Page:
When an aircraft arrives at Apas for storage, within the first 24 hours engineers preserve the oil and fuel systems and desiccants, or drying agents, are placed inside the engines to absorb any moisture before they are sealed. Lubricants are attached to the surfaces of the wings and vertical fins to protect them from the elements and windows are taped up to prevent the strong desert sun from damaging the internal furnishings.
Every aircraft is checked at least once a week under a business model that can generate healthy margins. For example a 13-month contract with global leasing company AerCap to maintain a single Boeing 777 derived A$500,000 in revenues.
Almost 70 per cent of the revenue was maintenance related, delivering gross margins of about 40 per cent, according to Apas’s 2019 annual report, which shows the company generated revenues of A$1.09m and posted an after-tax loss of A$370,219 in the year ending June 2019.
There are challenges in operating in remote desert environments, including the cost of retaining experienced engineers and the need to obtain regulatory approvals in the US, Europe and other foreign jurisdictions where potential customers are based.
The remote location of Alice Springs is a particular challenge, given that most aircraft parts suppliers and traders are based in North America or Europe, according to Mark Gregory, chief executive of Air Salvage International, a competitor based in the UK. “I’m not saying this won’t change but it is tricky,” said Mr Gregory, who notes most of the big storage and salvage operators are based in the US, Spain, France and the UK.
Chrystal Zhang, an aviation expert at RMIT University in Melbourne, said: “It requires technical proficiency and expertise to run a storage facility and expert technicians to do the list of work.”
Ms Zhang said storage businesses require an airport runway large enough to accommodate different types of planes, air traffic control and constant interaction with parts suppliers, manufacturers, airlines and aircraft owners to co-ordinate any work required. “It is a business that requires entrepreneurship, vision to run and strategies to be implemented,” she said.
The US Air Force’s 309th Aerospace Maintenance and Regeneration Group on the Davis-Monthan base in Tucson, Arizona, stores more than 4,000 mainly military aircraft, which makes it the world’s largest boneyard.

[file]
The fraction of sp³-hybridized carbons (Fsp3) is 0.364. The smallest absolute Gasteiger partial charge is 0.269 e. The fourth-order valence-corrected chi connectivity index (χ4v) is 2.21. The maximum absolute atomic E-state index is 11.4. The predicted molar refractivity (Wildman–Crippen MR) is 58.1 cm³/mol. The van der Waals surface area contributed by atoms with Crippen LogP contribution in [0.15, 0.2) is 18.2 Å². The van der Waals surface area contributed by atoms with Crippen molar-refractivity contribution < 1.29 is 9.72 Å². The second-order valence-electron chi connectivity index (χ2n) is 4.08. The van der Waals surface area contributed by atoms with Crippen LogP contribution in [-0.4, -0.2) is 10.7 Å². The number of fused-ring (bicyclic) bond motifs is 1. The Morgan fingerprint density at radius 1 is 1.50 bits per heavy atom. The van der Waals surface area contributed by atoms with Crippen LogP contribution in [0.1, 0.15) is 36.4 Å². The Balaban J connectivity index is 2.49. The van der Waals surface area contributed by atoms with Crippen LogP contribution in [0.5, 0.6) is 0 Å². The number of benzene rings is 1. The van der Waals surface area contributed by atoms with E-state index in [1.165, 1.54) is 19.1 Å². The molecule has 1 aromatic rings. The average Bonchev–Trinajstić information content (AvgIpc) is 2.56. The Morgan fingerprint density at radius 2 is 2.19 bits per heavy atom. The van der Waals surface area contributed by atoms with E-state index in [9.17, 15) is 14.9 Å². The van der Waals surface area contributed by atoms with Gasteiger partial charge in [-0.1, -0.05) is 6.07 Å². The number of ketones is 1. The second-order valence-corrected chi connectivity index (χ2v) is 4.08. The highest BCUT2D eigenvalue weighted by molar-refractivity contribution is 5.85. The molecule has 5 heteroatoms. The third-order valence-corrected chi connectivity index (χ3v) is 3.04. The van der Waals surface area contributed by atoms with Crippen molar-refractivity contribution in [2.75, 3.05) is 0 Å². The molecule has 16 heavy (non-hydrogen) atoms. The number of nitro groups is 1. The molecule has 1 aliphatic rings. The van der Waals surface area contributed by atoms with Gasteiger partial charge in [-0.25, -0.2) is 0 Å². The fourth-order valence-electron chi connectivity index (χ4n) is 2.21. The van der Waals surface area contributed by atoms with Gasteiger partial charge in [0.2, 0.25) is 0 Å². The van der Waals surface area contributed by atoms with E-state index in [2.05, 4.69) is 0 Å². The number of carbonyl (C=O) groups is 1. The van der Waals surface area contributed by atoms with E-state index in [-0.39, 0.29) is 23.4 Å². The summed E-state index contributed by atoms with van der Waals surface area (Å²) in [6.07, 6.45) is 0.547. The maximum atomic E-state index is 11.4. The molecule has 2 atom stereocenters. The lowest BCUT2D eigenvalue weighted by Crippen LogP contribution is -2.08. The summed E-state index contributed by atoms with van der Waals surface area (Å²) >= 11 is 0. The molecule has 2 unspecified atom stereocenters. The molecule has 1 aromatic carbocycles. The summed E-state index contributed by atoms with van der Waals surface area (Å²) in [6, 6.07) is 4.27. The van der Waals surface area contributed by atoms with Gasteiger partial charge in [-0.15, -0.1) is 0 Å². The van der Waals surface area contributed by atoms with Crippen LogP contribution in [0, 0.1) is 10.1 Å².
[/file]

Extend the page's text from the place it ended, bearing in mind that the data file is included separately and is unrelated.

The Southern California Logistics Airport in the Mojave Desert, about 140km north-east of Los Angeles, has capacity for more than 500 aircraft.
Tarmac Aerosave operates Europe’s largest salvage and storage facility at Teruel Airport in Aragón, 300km east of Madrid, with capacity to handle 225 aircraft. It has smaller storage sites in Toulouse and Tarbes in France.
Air Salvage International provides engine and component storage at Cotswold Airport near Cirencester, 160km west of London, with parking facilities for up to 50 narrow-body aeroplanes, and aircraft disassembly and parts supply.
On the grounding of the Boeing Max aircraft, which makes up most of Apas’s current business, certification for a return to service would be likely to help rather than harm the operation, said Mr Vincent.
“We would have far more aircraft here in the facility if the Max had not been grounded,” he said.
In early 2019, Apas was in talks with aircraft leasing companies about storing up to 30 Boeing 737 aircraft repossessed from India’s financially troubled Jet Airways. But the grounding of the 737 Max created a shortage of narrow-body aircraft in the market, which resulted in these older aircraft being placed with operators, rather than stored.
Despite this setback, Mr Vincent is confident Apas has a bright future and can establish itself as one of the world’s largest aircraft storage facilities and boneyards.
“The biggest challenge was that everyone said it couldn’t be done from the word go. But we went through securing the [space] here at Alice Springs airport, designing the engineering pavement, raising capital and then [gaining] all the regulatory approvals,” Mr Vincent said.
“And then finally, gaining the industry’s confidence of placing these valuable assets with us to maintain.”